Viral infection and atherosclerosis


Several risk factors have been described for the pathogenesis of atherosclerosis. Infectious diseases are suggested to be a causative factor, and some viruses have been studied for their relation with atherosclerotic diseases. Studies report two hypotheses, direct and indirect effects, for the role of viral infections in atherogenesis. Viruses are able to initiate atherosclerosis by two different pathways. They can exert their direct effects on atherogenesis by infecting vascular cells and then inducing inflammation in the endothelium and smooth muscle cells. Alternatively, they can also apply indirect effects by infecting non-vascular cells and inducing systemic inflammation. In this review, we consider the available data about the effects and correlations of DNA and RNA viruses on atherosclerosis.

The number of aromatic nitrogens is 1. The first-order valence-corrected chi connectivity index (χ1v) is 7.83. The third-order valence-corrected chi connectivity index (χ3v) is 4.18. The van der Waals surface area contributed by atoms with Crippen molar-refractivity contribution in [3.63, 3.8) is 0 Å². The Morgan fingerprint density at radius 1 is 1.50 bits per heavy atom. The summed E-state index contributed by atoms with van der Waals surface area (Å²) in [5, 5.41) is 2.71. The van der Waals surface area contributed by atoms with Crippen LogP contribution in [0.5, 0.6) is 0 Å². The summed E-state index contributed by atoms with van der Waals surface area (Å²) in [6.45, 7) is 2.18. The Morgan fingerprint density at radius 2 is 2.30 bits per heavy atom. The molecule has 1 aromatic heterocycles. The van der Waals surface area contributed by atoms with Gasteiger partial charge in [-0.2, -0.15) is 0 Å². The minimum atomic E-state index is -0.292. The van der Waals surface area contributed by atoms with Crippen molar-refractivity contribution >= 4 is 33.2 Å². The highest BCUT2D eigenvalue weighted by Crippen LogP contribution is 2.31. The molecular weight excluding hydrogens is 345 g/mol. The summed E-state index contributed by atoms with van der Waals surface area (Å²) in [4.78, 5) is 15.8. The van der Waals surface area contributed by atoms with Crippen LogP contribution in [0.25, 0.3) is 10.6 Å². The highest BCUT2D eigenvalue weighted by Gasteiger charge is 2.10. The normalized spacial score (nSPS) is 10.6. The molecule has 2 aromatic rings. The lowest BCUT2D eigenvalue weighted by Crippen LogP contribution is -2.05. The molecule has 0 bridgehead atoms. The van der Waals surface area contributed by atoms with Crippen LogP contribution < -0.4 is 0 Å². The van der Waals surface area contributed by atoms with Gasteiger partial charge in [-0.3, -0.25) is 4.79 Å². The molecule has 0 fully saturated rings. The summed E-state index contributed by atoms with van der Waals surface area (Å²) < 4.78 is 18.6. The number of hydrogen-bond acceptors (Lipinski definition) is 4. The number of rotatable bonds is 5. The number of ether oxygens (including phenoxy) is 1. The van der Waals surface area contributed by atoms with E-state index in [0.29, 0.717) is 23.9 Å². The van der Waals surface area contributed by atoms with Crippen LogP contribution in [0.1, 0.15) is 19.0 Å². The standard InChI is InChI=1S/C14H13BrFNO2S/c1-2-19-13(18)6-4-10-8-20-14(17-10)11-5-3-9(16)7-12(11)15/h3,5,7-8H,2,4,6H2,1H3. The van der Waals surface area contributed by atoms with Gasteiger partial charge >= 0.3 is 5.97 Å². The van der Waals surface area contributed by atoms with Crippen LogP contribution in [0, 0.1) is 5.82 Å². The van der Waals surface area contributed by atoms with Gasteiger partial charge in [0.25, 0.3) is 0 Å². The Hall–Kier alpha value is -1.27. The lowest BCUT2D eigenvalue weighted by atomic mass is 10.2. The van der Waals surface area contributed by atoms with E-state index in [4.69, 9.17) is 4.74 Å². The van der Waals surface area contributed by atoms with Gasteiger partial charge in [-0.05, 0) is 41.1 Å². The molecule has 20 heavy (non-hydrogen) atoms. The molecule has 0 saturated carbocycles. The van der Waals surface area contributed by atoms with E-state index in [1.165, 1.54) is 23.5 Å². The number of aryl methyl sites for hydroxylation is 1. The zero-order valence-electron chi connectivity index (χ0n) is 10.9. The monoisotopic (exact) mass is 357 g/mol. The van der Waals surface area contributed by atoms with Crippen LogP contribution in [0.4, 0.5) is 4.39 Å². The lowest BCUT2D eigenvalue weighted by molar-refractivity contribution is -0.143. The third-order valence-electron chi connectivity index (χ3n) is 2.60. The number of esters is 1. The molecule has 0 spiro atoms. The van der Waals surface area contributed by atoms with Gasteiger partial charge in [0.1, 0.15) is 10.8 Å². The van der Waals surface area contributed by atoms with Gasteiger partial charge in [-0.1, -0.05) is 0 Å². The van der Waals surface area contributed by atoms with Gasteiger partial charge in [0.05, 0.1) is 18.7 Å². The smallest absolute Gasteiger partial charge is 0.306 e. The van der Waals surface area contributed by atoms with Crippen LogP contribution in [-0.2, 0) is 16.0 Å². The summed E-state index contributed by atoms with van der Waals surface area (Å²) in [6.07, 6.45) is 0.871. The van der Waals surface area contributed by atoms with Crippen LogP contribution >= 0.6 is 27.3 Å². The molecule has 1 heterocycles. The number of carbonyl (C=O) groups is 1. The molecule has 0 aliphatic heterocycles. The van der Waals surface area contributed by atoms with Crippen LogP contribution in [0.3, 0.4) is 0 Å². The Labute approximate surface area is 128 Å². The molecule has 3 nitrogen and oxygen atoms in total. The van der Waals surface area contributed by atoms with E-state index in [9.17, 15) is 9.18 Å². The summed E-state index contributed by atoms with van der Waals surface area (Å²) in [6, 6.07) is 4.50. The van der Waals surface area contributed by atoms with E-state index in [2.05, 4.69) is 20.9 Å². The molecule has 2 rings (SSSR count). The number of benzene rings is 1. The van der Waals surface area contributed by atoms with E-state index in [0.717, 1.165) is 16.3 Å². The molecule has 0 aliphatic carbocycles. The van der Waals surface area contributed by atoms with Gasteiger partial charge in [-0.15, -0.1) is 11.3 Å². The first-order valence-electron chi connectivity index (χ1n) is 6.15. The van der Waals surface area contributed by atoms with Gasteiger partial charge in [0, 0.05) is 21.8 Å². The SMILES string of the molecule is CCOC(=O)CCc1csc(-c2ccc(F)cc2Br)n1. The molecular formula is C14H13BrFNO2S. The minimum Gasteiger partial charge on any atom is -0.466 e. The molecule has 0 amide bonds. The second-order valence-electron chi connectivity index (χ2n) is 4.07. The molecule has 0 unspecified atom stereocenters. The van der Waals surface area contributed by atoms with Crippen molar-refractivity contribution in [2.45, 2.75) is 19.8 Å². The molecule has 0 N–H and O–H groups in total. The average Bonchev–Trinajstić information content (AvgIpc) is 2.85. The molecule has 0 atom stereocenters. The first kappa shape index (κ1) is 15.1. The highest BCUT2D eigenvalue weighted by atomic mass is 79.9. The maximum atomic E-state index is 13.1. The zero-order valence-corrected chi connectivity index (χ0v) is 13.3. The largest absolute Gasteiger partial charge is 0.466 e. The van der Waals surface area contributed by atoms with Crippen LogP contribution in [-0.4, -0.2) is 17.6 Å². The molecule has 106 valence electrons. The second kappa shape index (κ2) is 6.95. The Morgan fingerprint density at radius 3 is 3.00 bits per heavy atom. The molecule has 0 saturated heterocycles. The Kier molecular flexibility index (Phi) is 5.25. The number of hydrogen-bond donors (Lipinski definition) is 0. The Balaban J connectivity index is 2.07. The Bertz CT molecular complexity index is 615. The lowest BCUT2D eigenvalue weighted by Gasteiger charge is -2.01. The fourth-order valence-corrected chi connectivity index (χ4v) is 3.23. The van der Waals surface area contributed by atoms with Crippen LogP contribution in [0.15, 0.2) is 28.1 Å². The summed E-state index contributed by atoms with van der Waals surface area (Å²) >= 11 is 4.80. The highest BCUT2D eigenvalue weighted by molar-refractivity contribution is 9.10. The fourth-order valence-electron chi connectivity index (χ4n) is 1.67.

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This project was supported by the Infectious and Tropical Diseases Research Center, Tabriz University of Medical Sciences, Tabriz, Iran.

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Correspondence to Hossein Bannazadeh Baghi.

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Hemmat, N., Ebadi, A., Badalzadeh, R. et al. Viral infection and atherosclerosis. Eur J Clin Microbiol Infect Dis 37, 2225–2233 (2018).

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  • Viral infection
  • Atherosclerosis
  • Inflammation